Honourable mention: Rougned Odor (43.3). You’d think it would be hard to knock a 30-15 season too much, but Odor couldn’t reach 80 runs or RBI despite playing in all 162 games, and that’s largely because he hit just .204 with a .252 OBP, and that really, really hurts over 644 PA. Odor’s contact rate dropped for the fourth straight year and as a player who still walks less than 5% of the time, he needs to be making decent contact to maintain his value. He’s still only 23 and you can’t find this kind of power-speed combo in many places, so look for the discount and hope he can bounce back, but make sure you have batting average cover.
There were a lot of mid-tier third basemen who ended up with home run totals in the mid-twenties, little speed and reasonable runs & RBI totals, so ultimately this came down to who tanked your average the most. It’s hardly surprising that Frazier was the loser by that reckoning, and not reaching even 30 homers hurt, but where he really lost his value over previous years was the speed: just four steals in seven attempts was his lowest total since becoming a regular in 2012. He didn’t attempt a single swipe after arriving in New York; whether that’s a personal decision or a change in managerial philosophy remains to be seen, so it’s worth watching to see whether he lands on a run-heavy team as Frazier is a free agent this offseason. If you were in an OBP league, Frazier got a lot closer to returning value for you with a .344 mark, thanks to a career-best 14.4% walk rate. Much like Davis, Frazier’s simply not going to be that valuable as a BA risk with power that no longer sets him apart, and as he’s turning 32 before next season, hoping that the speed will come back might be rather wishful.
Honourable mention: Honestly, most of the other third basemen in Frazier’s range, like Kyle Seager (51.8), Matt Carpenter (61.5), and Evan Longoria (91.0) have legitimate cases, not for being particularly big busts, but rather for doing much the same as Frazier with a better-but-not-great batting average. Josh Donaldson and Adrian Beltre also fell way behind their draft position in terms of overall value, but still pretty much hit like we expect them to when they were on the field in the end.
There was a time not so long ago that 24 home runs would have been so valuable at shortstop, Story would have still returned pretty good value. Just two years ago, in fact, when there were only two shortstops in the league who even reached 20 home runs, and 24 would have led the league. In 2017 there were ten different shortstops who hit at least 20, and all of them except Story hit better than .270. Even though he walks at a league-average rate, Story’s sub-par average made for a paltry .308 OBP, which really hurt his runs total, especially batting 6th or 7th in the Rockies lineup, as he did for the majority of his games. There’s still tremendous power for the position here, but the contact issues are also tremendous, and if power can be found at shortstop from such sources as Didi Gregorius and Paul DeJong, the wisdom of taking a gamble on Story is questionable, unless you strongly believe he is going to vault into the 30-plus homer range.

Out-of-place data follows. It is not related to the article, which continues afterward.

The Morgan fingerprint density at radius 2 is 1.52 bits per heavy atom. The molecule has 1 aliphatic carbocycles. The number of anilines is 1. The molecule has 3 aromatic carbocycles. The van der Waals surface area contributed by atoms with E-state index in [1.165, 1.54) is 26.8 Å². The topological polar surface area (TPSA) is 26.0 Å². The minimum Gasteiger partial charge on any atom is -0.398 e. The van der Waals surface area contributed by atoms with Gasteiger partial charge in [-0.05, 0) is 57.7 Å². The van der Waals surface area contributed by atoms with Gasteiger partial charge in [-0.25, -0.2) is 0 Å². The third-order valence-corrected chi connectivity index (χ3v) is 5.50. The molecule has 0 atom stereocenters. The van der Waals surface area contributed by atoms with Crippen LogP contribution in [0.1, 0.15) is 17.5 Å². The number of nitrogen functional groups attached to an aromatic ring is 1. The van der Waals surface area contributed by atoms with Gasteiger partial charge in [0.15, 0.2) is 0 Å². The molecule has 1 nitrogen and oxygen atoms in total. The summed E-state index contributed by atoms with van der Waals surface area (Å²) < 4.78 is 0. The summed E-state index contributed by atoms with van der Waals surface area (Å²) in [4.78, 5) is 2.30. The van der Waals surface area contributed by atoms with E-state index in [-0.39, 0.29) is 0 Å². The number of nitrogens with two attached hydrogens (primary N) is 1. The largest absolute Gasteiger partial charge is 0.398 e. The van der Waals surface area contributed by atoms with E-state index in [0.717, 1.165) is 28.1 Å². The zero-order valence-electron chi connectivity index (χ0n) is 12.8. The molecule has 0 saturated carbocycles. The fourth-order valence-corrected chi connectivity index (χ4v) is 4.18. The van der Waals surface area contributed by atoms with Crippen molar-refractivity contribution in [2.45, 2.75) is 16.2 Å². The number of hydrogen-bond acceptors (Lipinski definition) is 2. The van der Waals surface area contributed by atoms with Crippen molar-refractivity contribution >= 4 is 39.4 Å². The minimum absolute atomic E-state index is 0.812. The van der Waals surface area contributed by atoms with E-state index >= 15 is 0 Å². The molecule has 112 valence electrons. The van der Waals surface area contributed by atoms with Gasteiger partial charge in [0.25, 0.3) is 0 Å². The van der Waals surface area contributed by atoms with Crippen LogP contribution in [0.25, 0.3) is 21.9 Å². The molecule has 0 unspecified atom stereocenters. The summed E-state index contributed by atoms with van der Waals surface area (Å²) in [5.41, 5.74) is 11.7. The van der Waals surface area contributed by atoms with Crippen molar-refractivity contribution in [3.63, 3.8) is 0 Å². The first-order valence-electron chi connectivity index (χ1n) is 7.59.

Honourable mention: Aledmys Diaz (134.3). One of my personal biggest misses of the year. I fully bought into Diaz just taking a little while to adjust to the U.S. after not playing baseball for almost two years, and took his impressive 2016 debut as a sign of things to come, especially with a premium slot in the Cardinals’ lineup apparently secured. Instead Diaz slashed .259/.290/.392 with seven home runs in half a season, then barely hit better at Triple-A Memphis while relative unknown Paul DeJong starred at shortstop for St. Louis.
We head back to Coors for our first outfield bust, where Cargo’s season was largely derailed by simple poor performance rather than injury for once. Gonzalez actually somewhat rescued his season slash line with a monster September, but for once his hot streak simply wasn’t long enough to make him a valuable player overall, and many players probably had benched him, or even dropped him in shallower leagues. For the 14th-drafted outfielder, his 14 home runs, .262 average, and 57 RBI were all massive letdowns. Even with a sizzling 1.250 OPS and 18 extra-base hits over his final month, Gonzalez had a career-worst soft contact percentage and is on a five-year decline for fly ball rate. There’s talk he will return to Coors, which still offers the potential for those trademark Cargo hot streaks, but also carries the confounding factor of far, far too many other options in the outfield. As the bat slows down those streaks may be fewer and further between and the slumps could reach even greater depths than they did this year. If you can replace him easily, taking a shot on a hot start if the price drops significantly has the potential to pay off huge, but he could crush a team in a deeper league.